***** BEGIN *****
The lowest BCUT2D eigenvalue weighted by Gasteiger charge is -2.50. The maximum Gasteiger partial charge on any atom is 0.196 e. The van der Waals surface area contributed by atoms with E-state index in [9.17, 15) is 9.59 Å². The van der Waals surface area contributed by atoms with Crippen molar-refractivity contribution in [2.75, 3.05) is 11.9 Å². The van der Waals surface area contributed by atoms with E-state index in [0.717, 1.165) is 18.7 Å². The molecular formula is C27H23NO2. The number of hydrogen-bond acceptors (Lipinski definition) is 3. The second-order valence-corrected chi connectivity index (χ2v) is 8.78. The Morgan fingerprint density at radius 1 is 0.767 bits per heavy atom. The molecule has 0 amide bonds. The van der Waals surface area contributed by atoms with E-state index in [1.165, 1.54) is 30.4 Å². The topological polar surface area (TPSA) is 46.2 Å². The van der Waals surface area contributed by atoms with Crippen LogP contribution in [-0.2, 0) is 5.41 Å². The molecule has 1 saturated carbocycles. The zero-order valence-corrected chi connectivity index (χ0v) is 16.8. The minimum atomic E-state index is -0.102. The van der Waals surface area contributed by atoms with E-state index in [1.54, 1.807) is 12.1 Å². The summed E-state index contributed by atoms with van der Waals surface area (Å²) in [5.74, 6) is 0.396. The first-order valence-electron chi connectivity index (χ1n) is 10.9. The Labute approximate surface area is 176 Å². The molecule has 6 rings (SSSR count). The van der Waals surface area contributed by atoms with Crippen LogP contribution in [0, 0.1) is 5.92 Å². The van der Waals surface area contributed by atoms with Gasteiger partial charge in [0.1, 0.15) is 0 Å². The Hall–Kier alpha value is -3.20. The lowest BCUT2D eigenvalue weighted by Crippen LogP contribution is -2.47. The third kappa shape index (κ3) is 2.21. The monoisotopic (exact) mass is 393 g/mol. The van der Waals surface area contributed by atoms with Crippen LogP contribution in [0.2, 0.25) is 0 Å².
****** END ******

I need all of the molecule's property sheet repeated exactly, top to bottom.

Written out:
The lowest BCUT2D eigenvalue weighted by Gasteiger charge is -2.50. The maximum Gasteiger partial charge on any atom is 0.196 e. The van der Waals surface area contributed by atoms with E-state index in [9.17, 15) is 9.59 Å². The van der Waals surface area contributed by atoms with Crippen molar-refractivity contribution in [2.75, 3.05) is 11.9 Å². The van der Waals surface area contributed by atoms with E-state index in [0.717, 1.165) is 18.7 Å². The molecular formula is C27H23NO2. The number of hydrogen-bond acceptors (Lipinski definition) is 3. The second-order valence-corrected chi connectivity index (χ2v) is 8.78. The Morgan fingerprint density at radius 1 is 0.767 bits per heavy atom. The molecule has 0 amide bonds. The van der Waals surface area contributed by atoms with E-state index in [1.165, 1.54) is 30.4 Å². The topological polar surface area (TPSA) is 46.2 Å². The van der Waals surface area contributed by atoms with Crippen LogP contribution in [-0.2, 0) is 5.41 Å². The molecule has 1 saturated carbocycles. The zero-order valence-corrected chi connectivity index (χ0v) is 16.8. The minimum atomic E-state index is -0.102. The van der Waals surface area contributed by atoms with E-state index in [1.54, 1.807) is 12.1 Å². The summed E-state index contributed by atoms with van der Waals surface area (Å²) in [5.74, 6) is 0.396. The first-order valence-electron chi connectivity index (χ1n) is 10.9. The Labute approximate surface area is 176 Å². The molecule has 6 rings (SSSR count). The van der Waals surface area contributed by atoms with Crippen LogP contribution in [0, 0.1) is 5.92 Å². The van der Waals surface area contributed by atoms with Gasteiger partial charge in [0.1, 0.15) is 0 Å². The Hall–Kier alpha value is -3.20. The lowest BCUT2D eigenvalue weighted by Crippen LogP contribution is -2.47. The third kappa shape index (κ3) is 2.21. The monoisotopic (exact) mass is 393 g/mol. The van der Waals surface area contributed by atoms with Crippen LogP contribution in [0.2, 0.25) is 0 Å².